Centaurium littorale (Turner) Gilmour. (Erythraea littoralis Fries)—Dwarf-tufted Centaury. Recorded in Hind's Flora for Brandon, between Wangford and Lakenheath, Lowestoft Denes, Gorleston and Sizewell. However Hind's specimens from Brandon, Wangford and Lakenheath are narrow-leaved forms of Centaurium minus Moench—Common Centaury. I have seen no authentic specimens of C. littorale from the Suffolk coast. It is a western and northern species and I therefore very much doubt its occurrence in the County. Centaurium pulchellum (Sw.) E. H. L. Krause—Dwarf-branched or Slender Centaury is a very scarce plant of grassy places, edge of saltings at Snape and Sutton. Gentianella campestris (L.) H. Sm.—(Gentiana campestris L.) Eield Gentian. Mainly a northern and western species. All records in Hind's Flora are probably incorrect. No herbarium specimens available. Localities and habitats point to forms of Gentianella amarella (L.) H. Sm—Feiwort. Gentiana pneumonanthe L.—Marsh Gentian. An attractive perennial species of wet heaths. Extinct in Suffolk. Formerly in several parts of Lothingland, on heaths at Beiton, Carlton, Corton, Hopton, and Herringfleet. The heaths at Carlton, Corton and Hopton were enclosed during the first half of the 19th Century. Scrophularia umbrosa Dum.—Shady Figwort. A rare species of damp shady wet places. Doubtful Suffolk species. Hind's specimen from Hinderclay is not typical and appears a form of S. aquatica L. Limosella aquatica L.—Mudwort. Probably extinct. Grows on mud at the edge of ponds. Formerly at Mildenhall and Lowestoft, but both records are very old. Veronica spicata L.—Spiked Speedwell. A Breckland plant of dry chalky banks and chalky grassland. Now extinct in all but one ? of its few recorded localities. Veronica verna L.—Spring Speedwell. A rapidly decreasing annual of the open sandy heaths of Breckland due to the afforestation of its habitats. It has always been rather scarce and is likely to become very rare in the near future. Recorded from East Suffolk at Thorpe and Cookley (likely an error). It may still occur in East Suffolk as suitable areas exist. Veronica triphyllos L.—Fingered Speedwell. A small annual species of sandy arable fallow fields. It is rare or overlooked, but has been found in recent years in a few localities in Breckland. There are some old records for East Suffolk : Snape, Shottisham, Aldeburgh and Bamham and it probably still occurs in the coastal area.
UNCOMMON FLORA OF SUFFOLK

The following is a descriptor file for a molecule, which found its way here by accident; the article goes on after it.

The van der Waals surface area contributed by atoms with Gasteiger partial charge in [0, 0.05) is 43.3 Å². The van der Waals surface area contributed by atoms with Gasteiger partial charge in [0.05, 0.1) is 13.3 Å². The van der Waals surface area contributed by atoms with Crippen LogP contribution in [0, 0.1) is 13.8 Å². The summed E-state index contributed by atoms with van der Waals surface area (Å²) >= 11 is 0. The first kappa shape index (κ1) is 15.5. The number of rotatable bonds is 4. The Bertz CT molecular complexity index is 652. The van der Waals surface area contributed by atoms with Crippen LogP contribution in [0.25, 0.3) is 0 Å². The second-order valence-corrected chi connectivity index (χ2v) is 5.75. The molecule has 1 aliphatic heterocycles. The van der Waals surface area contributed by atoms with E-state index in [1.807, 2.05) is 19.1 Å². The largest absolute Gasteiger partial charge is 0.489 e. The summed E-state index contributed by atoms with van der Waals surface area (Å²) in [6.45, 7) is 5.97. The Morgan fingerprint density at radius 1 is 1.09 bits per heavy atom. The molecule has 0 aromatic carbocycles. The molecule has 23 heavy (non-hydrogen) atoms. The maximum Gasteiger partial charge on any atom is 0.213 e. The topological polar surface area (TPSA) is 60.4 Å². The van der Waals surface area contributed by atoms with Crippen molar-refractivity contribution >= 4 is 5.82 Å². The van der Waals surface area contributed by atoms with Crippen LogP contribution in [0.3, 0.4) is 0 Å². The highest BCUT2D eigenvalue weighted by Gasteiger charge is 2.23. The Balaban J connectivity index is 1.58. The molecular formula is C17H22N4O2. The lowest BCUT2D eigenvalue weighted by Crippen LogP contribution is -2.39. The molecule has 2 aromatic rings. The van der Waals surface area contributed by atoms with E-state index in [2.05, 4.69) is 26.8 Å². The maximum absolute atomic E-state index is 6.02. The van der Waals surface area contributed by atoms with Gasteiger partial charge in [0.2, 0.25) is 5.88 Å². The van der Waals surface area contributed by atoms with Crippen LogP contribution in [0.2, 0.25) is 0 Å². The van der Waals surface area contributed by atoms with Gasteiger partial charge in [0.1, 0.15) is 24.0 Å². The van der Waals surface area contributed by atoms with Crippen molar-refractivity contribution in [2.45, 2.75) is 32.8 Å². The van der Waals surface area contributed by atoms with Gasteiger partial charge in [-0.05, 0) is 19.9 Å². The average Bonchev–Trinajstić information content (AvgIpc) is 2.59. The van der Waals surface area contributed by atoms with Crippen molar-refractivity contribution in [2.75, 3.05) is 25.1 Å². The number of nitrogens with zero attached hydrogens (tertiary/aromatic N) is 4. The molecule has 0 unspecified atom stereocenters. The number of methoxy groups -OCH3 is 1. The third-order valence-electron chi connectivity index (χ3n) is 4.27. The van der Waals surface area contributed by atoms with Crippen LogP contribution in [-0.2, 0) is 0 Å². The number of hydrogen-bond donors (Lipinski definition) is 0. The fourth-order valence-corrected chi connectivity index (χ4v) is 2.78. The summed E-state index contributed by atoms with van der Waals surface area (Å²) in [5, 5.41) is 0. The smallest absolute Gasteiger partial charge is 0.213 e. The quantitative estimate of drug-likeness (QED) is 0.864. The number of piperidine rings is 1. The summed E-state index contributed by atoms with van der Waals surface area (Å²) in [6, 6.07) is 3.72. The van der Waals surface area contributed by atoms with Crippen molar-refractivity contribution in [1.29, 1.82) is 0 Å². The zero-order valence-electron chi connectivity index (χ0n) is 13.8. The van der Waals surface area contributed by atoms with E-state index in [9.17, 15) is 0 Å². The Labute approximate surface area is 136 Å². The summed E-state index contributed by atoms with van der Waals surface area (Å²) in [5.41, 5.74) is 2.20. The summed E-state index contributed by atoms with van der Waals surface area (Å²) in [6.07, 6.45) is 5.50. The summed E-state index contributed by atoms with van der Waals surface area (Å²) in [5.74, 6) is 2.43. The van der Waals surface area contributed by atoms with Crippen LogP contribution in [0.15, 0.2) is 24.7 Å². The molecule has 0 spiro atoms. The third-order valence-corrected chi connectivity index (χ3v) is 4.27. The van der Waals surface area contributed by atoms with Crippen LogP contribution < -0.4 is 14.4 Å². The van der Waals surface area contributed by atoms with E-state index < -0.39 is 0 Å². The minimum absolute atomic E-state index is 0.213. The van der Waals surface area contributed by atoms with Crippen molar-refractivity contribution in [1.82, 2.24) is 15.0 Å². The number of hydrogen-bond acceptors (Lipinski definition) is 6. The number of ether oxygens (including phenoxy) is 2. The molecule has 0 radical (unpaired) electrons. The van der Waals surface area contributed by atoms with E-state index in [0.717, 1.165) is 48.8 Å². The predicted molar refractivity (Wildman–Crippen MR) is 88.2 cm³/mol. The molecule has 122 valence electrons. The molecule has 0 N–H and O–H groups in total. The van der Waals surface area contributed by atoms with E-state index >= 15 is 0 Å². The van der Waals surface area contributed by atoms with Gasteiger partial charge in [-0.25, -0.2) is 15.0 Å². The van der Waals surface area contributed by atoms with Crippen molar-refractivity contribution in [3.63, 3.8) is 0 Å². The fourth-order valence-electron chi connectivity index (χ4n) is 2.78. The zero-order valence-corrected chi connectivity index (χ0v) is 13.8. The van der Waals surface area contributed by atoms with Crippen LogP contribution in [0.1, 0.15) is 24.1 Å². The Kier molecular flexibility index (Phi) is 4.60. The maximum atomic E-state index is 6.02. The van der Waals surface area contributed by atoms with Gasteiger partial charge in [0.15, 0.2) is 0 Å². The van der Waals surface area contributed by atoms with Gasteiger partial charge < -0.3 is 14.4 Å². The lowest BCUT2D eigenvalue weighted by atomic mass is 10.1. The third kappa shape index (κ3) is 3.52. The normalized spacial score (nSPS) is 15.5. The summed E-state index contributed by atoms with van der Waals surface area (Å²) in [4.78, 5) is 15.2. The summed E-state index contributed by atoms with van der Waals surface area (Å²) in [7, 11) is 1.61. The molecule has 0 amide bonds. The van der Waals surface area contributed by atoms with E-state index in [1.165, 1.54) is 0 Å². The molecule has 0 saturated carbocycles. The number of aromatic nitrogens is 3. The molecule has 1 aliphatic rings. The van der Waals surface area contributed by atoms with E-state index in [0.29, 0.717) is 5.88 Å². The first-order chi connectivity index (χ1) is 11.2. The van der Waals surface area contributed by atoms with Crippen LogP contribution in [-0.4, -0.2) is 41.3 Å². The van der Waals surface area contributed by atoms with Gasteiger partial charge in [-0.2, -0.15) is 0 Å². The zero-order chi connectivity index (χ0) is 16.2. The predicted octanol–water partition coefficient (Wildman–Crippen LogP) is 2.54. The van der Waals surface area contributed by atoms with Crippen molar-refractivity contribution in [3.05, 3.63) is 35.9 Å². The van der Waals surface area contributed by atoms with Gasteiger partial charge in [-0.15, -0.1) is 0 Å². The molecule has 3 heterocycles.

Salvia pratensis L.—Meadow Clary. At one time thought to be a doubtful Suffolk plant. Recorded for Pakenham, Hadleigh and Woodbridge but may have been mistaken for forms of Salvia horminoides Pourr. However S. pratensis does occur on one bank in East Suffolk and formerly occurred at Rushmere, near Ipswich. Calamintha nepeta (L.) Savi.—Lesser Calamint. Rare or overlooked. On dry banks in West Suffolk. Recorded for Bury, Dalham, between Worlingham and Herringswell, and Stokeby-Nayland (probably an error). Calamintha ascendens Jord. (C. officinalis) Common Calamint, is a frequent species on dry banks in both East and West Suffolk. Some confusion exists in the identification of both species and I should be pleased to examine any specimens. Scutellaria minor L.—Lesser Skull-cap. Not found recently and probably extinct. A plant of moist heaths. Old records for Tuddenham, W. Suffolk and Friston, E. Suffolk. Galeopsis dubia Leers.—Cream-coloured or Downy Hemp Nettle. Recorded for St. Olaves in 1862. This is a somewhat doubtful Suffolk plant, but may occur as an alien. Teucrium scordium L.—Water Germander. Now extinct. Formerly at Lakenheath, very rare—Henslow & Skepper, Flora of Suffolk, 1860. The original authority is not known. Although no herbarium specimens have been located, I believe this record correct. Teucrium scordium occurs in Cambridgeshire about six miles outside the County boundary. Utricularia neglecta Lehm.—Neglected Bladderwort. I have seen no Suffolk specimens. Recorded for Lakenheath, Kessingland and Beiton. However Hind's specimens from Kessingland and Beiton were incorrectly identified, and are Utricularia vulgaris L. Centunculus minimus L.—Chaffweed. A small annual of damp sandy open places on heaths, favouring old tracks. Now very rare or overlooked. Formerly at Wangford, Tuddenham Heath, 1939, (Mrs. Southwell reported it as destroyed about 1940 when track was made up by the Army), Oulton, Lowestoft, Beiton and Herringfleet. Littorella uniflora (L.) Aschers. (L. lacustris L.) Shoreweed. Aquatic, perennial. Usually partly submerged, along the margins of lakes and forming extensive carpets. Recorded for Gt. Livermere, Ampton Lake, Tuddenham, Cavenham, Mildenhall, Oulton Broad, by Lowestoft (plentifully—150 years ago !), Beiton Common, salt waters at Benacre and Easton Broad. Not found recently, and probably very scarce or extinct, due to various changes and pollution of the waters.